Bike lights and the law

Rear bicycle light

After a couple of weeks away from cycling — having been recovering from a bad cold — it’s been great to get back on my saddle and pedal around the beautiful Fife countryside of an evening. At least, I think it’s beautiful countryside: I can’t actually see much of it since the clocks have gone back.

There’s no better way to check the effectiveness of one’s lights than going out onto the unlit back roads, out of town, and having a game of “Guess where the road goes next”.

For the last few years, certainly while I was living and cycling in Edinburgh, the brightness of my lights wasn’t really an issue. I needed them to be bright enough to allow other road users to see me. That was all. I didn’t need to light up the road like a halogen lighthouse. That’s what the street lights are for.

But cycling on Her Majesty’s public highway after dark and out of town is a whole other ballpark of worms. I need to both be clearly seen (so that Joe McNed in his souped-up Vauxhall Corsa doesn’t knock me off the road) and clearly be able to see the road ahead (so that I don’t go careering into Farmer McDougal’s field of porridge).

The law

Which got me thinking about my bike lights and the legality of them. I remembered something that the father (a lawyer by profession) of an ex-girlfriend had said to me (in 1997) about bike lights: that if you wanted to use flashing rear lights then you also had to have a static light too.

After about ten minutes searching on Google I stumbled upon the Department for Transport’s webpage Guidance about lights on pedal bicycles which clearly sets out the legal requirements for bike lights.

  1. The use of lighting and reflectors on pedal bicycles is regulated under the Road Vehicles Lighting Regulations 1989, as amended. The most recent amendment is Statutory Instrument SI 2005 No. 2559 which came into force on October 23rd 2005.

  2. The main effect of the new Regulations was to permit flashing lights on pedal cycles. The flashing lights do however have to conform to certain requirements which are elaborated below.

Obligatory Lighting and Reflectors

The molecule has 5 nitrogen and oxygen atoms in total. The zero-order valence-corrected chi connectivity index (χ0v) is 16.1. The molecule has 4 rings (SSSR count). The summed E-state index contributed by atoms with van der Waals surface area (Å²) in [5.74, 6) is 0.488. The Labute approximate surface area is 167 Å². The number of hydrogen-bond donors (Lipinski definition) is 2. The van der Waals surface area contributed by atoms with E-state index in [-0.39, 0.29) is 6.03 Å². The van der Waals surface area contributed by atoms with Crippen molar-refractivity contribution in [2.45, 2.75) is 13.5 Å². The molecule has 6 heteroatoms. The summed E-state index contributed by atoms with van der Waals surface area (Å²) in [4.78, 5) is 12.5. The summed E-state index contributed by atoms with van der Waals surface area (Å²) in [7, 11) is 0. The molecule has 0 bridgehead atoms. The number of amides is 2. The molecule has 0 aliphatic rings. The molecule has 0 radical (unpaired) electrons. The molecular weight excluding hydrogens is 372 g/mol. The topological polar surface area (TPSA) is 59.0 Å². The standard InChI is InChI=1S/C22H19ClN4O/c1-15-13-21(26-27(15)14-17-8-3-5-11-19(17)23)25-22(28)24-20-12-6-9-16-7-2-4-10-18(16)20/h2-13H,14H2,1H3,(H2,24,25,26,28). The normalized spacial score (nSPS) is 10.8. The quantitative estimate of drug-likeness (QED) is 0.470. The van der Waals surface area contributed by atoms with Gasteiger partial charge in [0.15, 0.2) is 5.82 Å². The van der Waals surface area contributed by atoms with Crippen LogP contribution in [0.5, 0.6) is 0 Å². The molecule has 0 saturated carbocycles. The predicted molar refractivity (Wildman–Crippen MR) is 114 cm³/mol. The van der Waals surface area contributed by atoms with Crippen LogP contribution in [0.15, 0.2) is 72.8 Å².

1. Any cycle which is used during the hours of darkness or during periods of poor visibility MUST be fitted with the following:

    • white front light
    • red rear light
    • red rear reflector
    • amber/yellow pedal reflectors – front and rear on each pedal.
  2. The lamps may be steady or flashing, or a mixture – e.g. steady at the front and flashing at the rear. A steady light is recommended at the front when the cycle is used in areas without good street lighting.

  3. If either of the lights is capable of emitting a steady light, then it must conform to BS 6102-3 and be marked accordingly, even if used in flashing mode.

  4. Purely flashing lights are not required to conform to BS6102-3, but the flash rate must be between 60 and 240 equal flashes per minute (1-4 per second) and the luminous intensity must be at least 4 candela. (This should be advised by the manufacturer).

  5. The pedal reflectors and rear reflector must conform to BS 6102-2.

  6. Lights and reflectors not conforming to the BS, but conforming to a corresponding standard of another EC country and marked accordingly, are considered to comply as long as that standard provides an equivalent level of safety.

  7. Lights are NOT required to be fitted on a bicycle at the point of sale – but IF they are fitted, then they must comply with these regulations.

This can also be downloaded as a PDF: Guidance about lights on pedal bicycles (PDF, 32 KB)

It would appear then that the law has changed, from those heady days of 1997, and that flashing rear lights are now permitted on their own.

The CTC (the UK’s national cyclists’ organisation) also has interesting and useful information about bike lights.

4 thoughts on “Bike lights and the law”

  1. Why do you cycle around fife in the dark? Especially since I now have a driving license and reside near you at the weekends! :oD (Buckhaven, the posh part…)

    Oh well, as to the cycle lights thing. A university colleague of mine has changed the intensity of the bulb in his front light so he can blind the car drivers, as they do to him. He also uses a light on his head so he can focus it where he wants to see.

    Good luck with staying alive and stuff! :o)

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